European Patent Litigation Agreement - EPLA


Today, in case of infringement of a European patent, it is necessary to act before the national courts. However, the European Patent Litigation Agreement should allow:

  • to commit the signatory states to an integrated judicial system, including uniform rules of procedure and a common appeal court;
  • to define a common entity that could be established and financed to which national jurisdictions can refer, with a view to obtaining advice, that part of any litigation relating to validity and infringement.

1999 : Creation of a working party on litigation

2003 : The Working Party on Litigation adopted a Declaration stressing that

  • the proposed jurisdictional arrangement offers an optimum solution for users of the European patent system
  • the drafts constitute a suitable basis for convening a Diplomatic Conference to adopt the new court system

The Declaration also acknowledges, however, that the establishment of a litigation system for European patents has to be paused, in view of the work being done by the European Union to introduce a Community patent with a judicial system of its own.

2007 : The EU Commissions adopted a communication "Enhancing the patent system in Europe"

It suggested an integrated approach which combines features of both EPLA and a Community jurisdiction as initially proposed by the Commission. The work on an integrated judicial system has since then continued on EU level.

The main features of the Draft Agreement and Statute are as follows:

A new international organisation – the European Patent Judiciary (EPJ)

The EPJ is set up by the EPC Contracting States committing themselves to the proposed integrated judicial system.

The organs of the EPJ are the European Patent Court (comprising the Court of First Instance, the Court of Appeal and a Registry) and the Administrative Committee.

The substantive patent law contained in the Agreement is closely related to the corresponding provisions in the 1989 Agreement relating to Community patents

  • the definitions of infringing acts and indirect infringement,
  • the provisions on limitation of the effects of the European patent and the reversal of burden of proof.

The application of Community law, in particular the Brussels and Lugano Conventions and Council Regulation 44/2001, is dealt with in specific provisions of the Agreement. On request by the European Patent Court, the European Court of Justice in Luxembourg will issue preliminary rulings binding for the European Patent Court in so far as its decision takes effect in a Member State of the European Union.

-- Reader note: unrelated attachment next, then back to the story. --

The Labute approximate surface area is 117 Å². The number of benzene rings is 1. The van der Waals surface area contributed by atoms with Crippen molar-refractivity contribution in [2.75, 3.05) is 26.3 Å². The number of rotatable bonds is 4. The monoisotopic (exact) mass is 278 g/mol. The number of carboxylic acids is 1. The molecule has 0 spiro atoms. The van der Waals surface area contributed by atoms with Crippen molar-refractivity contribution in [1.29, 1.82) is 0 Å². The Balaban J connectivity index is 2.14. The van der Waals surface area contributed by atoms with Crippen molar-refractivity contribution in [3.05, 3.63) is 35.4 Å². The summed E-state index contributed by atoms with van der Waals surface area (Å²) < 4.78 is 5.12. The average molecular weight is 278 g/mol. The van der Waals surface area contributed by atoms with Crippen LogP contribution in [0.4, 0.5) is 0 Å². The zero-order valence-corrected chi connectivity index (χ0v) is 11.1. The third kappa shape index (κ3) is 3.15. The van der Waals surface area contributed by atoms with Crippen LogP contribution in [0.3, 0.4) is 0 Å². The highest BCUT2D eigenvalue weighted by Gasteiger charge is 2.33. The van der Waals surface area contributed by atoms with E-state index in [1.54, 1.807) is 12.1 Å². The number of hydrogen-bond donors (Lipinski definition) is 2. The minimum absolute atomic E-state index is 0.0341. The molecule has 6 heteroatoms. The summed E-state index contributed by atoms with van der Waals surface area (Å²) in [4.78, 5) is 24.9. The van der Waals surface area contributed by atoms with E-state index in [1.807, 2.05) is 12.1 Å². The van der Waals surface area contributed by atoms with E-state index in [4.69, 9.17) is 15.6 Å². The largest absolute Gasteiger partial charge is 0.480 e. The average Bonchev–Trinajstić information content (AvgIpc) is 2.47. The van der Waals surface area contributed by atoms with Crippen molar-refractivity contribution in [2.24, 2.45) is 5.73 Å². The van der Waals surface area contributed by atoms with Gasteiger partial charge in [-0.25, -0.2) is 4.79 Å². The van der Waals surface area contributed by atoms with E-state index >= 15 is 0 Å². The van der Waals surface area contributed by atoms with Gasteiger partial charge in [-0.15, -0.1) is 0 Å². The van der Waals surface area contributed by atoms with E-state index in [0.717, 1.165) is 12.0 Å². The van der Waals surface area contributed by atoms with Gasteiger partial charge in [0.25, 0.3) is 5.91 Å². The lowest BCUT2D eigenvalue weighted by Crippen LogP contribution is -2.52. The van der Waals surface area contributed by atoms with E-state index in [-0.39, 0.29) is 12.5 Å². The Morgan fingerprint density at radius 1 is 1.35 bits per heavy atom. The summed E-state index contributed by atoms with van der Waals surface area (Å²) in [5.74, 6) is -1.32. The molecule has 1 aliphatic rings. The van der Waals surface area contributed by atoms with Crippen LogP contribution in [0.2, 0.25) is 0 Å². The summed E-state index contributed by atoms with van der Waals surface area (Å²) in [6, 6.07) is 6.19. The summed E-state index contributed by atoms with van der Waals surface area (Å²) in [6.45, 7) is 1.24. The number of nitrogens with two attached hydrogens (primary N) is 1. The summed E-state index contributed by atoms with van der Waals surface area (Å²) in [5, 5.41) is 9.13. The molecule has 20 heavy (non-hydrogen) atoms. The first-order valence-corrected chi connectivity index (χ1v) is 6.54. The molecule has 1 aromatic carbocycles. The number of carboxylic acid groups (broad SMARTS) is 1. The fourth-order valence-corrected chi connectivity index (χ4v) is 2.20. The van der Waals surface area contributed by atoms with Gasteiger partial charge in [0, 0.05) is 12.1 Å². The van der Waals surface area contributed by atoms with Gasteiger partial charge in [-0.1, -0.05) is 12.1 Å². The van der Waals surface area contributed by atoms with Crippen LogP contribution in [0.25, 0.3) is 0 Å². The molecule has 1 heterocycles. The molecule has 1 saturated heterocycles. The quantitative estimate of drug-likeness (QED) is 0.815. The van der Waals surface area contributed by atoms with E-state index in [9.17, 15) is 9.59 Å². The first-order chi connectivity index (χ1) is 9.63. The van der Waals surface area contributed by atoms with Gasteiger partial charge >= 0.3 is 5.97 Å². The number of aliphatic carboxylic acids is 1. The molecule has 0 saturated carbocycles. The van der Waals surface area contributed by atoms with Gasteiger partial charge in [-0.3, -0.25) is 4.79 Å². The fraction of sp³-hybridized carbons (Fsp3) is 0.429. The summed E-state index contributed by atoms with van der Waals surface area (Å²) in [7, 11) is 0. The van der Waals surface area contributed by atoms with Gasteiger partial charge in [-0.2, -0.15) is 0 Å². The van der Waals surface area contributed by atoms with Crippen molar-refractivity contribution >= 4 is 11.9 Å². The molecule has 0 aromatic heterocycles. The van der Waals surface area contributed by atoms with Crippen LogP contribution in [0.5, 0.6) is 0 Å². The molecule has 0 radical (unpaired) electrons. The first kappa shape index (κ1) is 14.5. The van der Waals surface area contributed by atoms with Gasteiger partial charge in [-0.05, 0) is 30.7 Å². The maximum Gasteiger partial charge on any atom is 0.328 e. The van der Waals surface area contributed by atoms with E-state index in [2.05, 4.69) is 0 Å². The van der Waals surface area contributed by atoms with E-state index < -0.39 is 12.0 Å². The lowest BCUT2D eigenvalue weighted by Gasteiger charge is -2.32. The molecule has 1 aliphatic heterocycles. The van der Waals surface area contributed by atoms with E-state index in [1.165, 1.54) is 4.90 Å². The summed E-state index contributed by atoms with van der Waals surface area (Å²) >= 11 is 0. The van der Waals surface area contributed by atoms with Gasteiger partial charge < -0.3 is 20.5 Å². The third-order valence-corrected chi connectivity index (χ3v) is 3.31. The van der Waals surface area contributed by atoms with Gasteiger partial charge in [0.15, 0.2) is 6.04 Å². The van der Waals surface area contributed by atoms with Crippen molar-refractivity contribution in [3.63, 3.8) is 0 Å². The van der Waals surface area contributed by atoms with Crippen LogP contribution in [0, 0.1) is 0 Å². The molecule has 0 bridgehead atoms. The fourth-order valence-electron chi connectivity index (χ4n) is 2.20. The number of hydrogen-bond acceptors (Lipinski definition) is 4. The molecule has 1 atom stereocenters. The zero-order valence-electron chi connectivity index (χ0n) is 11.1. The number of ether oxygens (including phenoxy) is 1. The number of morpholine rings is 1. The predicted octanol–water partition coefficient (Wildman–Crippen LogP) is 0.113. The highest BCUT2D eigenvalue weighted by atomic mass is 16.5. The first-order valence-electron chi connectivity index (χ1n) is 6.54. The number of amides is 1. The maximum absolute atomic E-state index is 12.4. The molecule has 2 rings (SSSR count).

Finally, national courts retain jurisdiction to order provisional or protective measures provided for by their national law and to order provisional seizure of goods as security for any damages, compensation, costs or any other payment resulting from proceedings before the European Patent Court.


Procedural provisions

Part IV of the Agreement lays down basic procedural provisions (e.g., case management, publicity of proceedings, evidence, "loser pays costs" principle). In addition, it spells out the powers of the European Patent Court to order measures and impose securities, sanctions and fines (e.g., astreinte, injunction, forfeiture, damages) and to order provisional and protective measures (preliminary injunction, orders for inspection of property (saisie contrefaçon), freezing orders, sequestration).


An appeal may only be based on the grounds that the facts alleged by the parties were not correctly established, or that, based on the established facts, the law was not correctly applied. New facts or evidence may only be taken into consideration by the Court of Appeal in exceptional cases. The petition for review is not a further appeal to a third instance but a limited judicial review which may only be based on the grounds that a criminal act may have had an impact on the decision, or that a fundamental procedural defect has occurred in proceedings before the Court of Appeal.


Cases will be heard by panels of three or five judges; at least one judge shall be a technically qualified judge and at least two shall be legally qualified judges; the legally qualified judges shall be of at least two different nationalities.


The language regime is based on the time-honoured language regime of the EPO (three official languages), as adapted to post-grant litigation (on the model of the London Agreement on the application of Art. 65 EPC).
At first instance, the language of the proceedings will be:

  • before the Central Division, the language of the proceedings before the EPO.
  • before a Regional Division located in a State having an EPO official language as official language, that official language.
  • Before a Regional Division located in a State having either more than one or no official language which is one of the official languages of the EPO, any official language of the EPO designated by that State.

Before the Court of Appeal, the language of the proceedings will always be the language of the first-instance proceedings.
Finally, if the parties agree, the Court may allow the use of a language other than the language of the proceedings during all or part of the proceedings.



Representation before the European Patent Court will be compulsory and entrusted to persons registered as European patent counsel, who may be assisted by professional representatives.

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